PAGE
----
“To the rear of the library building a library internal courtyard/garden space will be provided and Library patrons will be able to browse and use the space as a reading area, contemplative space and also view the Fort Wall which is at the boundary of the library,” it says . MORE BELOW PICTURE OF THE EXISTING LIBRARY.

Young people who may have needs that require special care are also catered for according to the council.

“Portlaoise Library will provide sensory collections and programmes to support children, young adults and adults with disabilities, additional needs, and learning challenges, along with their families, educators and caregivers,” it says.

The existing library already facilitates a range of community focused outlets which willl be accommodated in the new building.

“The library will serve as a community hub for all ages from mother and toddler groups to retirement groups and schools as well as those shopping in the town who use the space for time out to browse a magazine or read to their children,” says the local authority.

Some 37,620 items including books, CDs, DVDs and other items for children and adults will be stocked or stored at the library. Of these, more than 20,000 books and other items will be for adults while over 14,000 will be for children.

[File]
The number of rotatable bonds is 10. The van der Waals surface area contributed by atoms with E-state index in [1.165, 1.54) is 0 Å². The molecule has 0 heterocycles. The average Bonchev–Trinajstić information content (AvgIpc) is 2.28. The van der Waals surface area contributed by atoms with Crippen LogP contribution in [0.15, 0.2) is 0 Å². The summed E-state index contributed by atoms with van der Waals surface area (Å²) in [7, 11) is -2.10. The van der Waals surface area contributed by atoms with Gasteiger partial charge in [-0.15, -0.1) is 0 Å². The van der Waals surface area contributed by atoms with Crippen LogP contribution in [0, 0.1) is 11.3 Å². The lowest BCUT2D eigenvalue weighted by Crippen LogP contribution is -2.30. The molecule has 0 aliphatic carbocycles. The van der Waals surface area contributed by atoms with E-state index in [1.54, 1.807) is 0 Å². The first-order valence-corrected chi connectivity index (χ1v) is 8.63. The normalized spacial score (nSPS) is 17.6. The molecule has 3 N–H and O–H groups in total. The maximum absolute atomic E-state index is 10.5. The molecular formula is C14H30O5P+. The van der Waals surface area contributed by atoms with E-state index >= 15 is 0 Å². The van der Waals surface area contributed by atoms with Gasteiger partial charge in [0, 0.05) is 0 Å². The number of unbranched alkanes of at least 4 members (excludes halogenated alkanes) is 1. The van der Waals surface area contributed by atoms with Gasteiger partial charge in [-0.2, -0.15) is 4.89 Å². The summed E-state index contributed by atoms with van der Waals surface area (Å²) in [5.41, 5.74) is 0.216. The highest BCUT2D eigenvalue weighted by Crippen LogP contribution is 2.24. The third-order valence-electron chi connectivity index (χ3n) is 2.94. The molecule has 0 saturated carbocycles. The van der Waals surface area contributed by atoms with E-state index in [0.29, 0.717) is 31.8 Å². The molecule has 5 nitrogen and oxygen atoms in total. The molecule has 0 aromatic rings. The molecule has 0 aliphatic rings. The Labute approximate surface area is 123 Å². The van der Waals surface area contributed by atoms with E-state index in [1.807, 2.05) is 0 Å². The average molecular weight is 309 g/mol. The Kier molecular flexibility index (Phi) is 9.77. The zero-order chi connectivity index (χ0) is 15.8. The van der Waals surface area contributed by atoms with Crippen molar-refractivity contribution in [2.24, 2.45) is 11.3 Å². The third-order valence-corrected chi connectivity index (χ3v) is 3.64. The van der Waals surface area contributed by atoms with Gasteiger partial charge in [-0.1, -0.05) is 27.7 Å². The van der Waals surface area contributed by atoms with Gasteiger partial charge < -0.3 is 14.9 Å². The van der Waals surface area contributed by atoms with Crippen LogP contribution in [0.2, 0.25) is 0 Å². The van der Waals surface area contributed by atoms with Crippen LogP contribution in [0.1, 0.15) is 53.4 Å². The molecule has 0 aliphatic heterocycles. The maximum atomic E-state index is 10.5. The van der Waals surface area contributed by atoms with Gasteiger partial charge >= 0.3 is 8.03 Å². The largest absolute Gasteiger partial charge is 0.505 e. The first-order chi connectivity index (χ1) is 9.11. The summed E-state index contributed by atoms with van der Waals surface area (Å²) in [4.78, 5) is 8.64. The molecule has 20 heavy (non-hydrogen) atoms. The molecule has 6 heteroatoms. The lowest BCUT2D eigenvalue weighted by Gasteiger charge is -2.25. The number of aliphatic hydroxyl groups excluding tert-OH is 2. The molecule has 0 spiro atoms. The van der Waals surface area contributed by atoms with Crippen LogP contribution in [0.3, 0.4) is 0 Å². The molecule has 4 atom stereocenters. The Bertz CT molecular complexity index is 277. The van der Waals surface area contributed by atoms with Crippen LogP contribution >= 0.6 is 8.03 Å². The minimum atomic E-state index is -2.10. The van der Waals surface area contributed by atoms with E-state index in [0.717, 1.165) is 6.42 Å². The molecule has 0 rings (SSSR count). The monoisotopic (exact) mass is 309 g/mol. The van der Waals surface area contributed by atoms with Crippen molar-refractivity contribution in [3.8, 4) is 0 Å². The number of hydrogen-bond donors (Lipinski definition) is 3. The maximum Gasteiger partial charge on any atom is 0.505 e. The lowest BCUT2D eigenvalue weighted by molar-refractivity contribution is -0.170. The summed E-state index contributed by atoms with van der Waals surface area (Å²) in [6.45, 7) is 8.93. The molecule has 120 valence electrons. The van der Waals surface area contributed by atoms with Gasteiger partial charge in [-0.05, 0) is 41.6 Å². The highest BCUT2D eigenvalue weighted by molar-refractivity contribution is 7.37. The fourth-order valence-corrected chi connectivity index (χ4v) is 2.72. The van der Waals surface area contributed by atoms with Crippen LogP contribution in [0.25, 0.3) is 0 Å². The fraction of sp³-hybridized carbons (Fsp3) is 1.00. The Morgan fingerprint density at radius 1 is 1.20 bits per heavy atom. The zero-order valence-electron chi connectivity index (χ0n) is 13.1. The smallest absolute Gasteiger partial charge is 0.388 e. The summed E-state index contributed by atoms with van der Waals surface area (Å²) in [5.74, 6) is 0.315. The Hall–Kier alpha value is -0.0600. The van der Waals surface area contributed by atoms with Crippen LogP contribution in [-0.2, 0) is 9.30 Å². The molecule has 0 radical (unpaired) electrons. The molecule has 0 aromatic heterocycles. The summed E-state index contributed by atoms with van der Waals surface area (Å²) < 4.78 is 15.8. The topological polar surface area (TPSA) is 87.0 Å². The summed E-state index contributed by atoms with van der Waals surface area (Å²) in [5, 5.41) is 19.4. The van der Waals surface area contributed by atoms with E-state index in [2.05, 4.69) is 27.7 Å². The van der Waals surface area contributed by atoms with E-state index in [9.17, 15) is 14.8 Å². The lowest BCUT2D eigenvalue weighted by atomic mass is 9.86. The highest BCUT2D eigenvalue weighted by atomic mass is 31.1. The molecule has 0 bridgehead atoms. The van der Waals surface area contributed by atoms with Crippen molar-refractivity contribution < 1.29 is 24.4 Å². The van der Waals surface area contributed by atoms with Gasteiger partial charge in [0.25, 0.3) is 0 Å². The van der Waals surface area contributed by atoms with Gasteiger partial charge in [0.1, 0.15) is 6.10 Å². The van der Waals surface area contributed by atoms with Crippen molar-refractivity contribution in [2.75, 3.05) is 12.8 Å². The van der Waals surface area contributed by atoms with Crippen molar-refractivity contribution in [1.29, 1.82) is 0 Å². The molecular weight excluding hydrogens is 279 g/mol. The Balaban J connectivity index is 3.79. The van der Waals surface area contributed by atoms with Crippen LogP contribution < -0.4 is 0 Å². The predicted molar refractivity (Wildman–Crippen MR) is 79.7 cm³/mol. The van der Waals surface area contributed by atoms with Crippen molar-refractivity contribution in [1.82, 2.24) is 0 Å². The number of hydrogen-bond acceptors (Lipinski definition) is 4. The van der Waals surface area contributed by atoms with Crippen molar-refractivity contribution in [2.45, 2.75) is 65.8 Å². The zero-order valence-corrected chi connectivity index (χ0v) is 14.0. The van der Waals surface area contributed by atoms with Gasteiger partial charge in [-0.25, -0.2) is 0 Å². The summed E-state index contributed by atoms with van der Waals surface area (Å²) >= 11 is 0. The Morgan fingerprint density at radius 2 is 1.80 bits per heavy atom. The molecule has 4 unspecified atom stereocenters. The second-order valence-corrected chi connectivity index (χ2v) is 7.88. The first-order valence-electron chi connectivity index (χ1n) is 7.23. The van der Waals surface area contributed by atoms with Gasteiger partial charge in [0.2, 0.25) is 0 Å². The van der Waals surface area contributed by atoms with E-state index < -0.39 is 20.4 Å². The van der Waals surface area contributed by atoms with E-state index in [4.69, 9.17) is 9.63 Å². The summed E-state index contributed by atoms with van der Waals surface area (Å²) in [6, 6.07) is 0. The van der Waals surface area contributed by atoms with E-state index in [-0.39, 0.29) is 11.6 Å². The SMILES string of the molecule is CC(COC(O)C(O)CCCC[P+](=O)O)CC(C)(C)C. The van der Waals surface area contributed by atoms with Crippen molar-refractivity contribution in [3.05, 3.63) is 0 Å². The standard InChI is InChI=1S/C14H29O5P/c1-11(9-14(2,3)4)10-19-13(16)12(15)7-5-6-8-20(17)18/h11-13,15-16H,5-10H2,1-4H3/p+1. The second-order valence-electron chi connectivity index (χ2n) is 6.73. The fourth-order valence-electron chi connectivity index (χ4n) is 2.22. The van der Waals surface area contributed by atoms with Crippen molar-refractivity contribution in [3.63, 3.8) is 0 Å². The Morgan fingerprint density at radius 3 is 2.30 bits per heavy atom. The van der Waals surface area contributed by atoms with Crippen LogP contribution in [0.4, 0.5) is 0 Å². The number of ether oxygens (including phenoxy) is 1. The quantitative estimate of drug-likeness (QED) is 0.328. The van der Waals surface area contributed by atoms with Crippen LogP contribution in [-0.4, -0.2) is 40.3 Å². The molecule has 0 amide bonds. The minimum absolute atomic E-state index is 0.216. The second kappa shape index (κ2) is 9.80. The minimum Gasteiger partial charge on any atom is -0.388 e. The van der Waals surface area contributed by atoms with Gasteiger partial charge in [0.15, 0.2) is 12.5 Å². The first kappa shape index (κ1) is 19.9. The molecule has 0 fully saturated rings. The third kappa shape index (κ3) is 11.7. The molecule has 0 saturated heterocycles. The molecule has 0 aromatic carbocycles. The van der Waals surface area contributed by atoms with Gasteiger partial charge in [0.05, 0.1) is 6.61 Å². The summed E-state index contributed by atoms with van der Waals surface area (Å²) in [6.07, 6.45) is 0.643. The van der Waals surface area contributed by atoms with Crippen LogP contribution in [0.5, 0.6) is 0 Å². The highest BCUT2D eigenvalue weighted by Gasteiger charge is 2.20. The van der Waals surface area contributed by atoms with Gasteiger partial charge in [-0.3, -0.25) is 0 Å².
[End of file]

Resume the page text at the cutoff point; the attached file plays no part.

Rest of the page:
However, the council says that the library, which is an open plan design, is not only a place to borrow books, study or perform a task.

“Portlaoise Library will also be a place to relax and recharge in the heart of the town. The library will be a welcoming space freely accessible and the main street location will make it within easy reach for all of the community .

“The library will be a child friendly space inviting children, schools and families making the library a social spaces for parents as well as children,” says the council.

Ultimately the people of Portlaoise will be the ones who will pass judgement on the value of the project which began in 2013.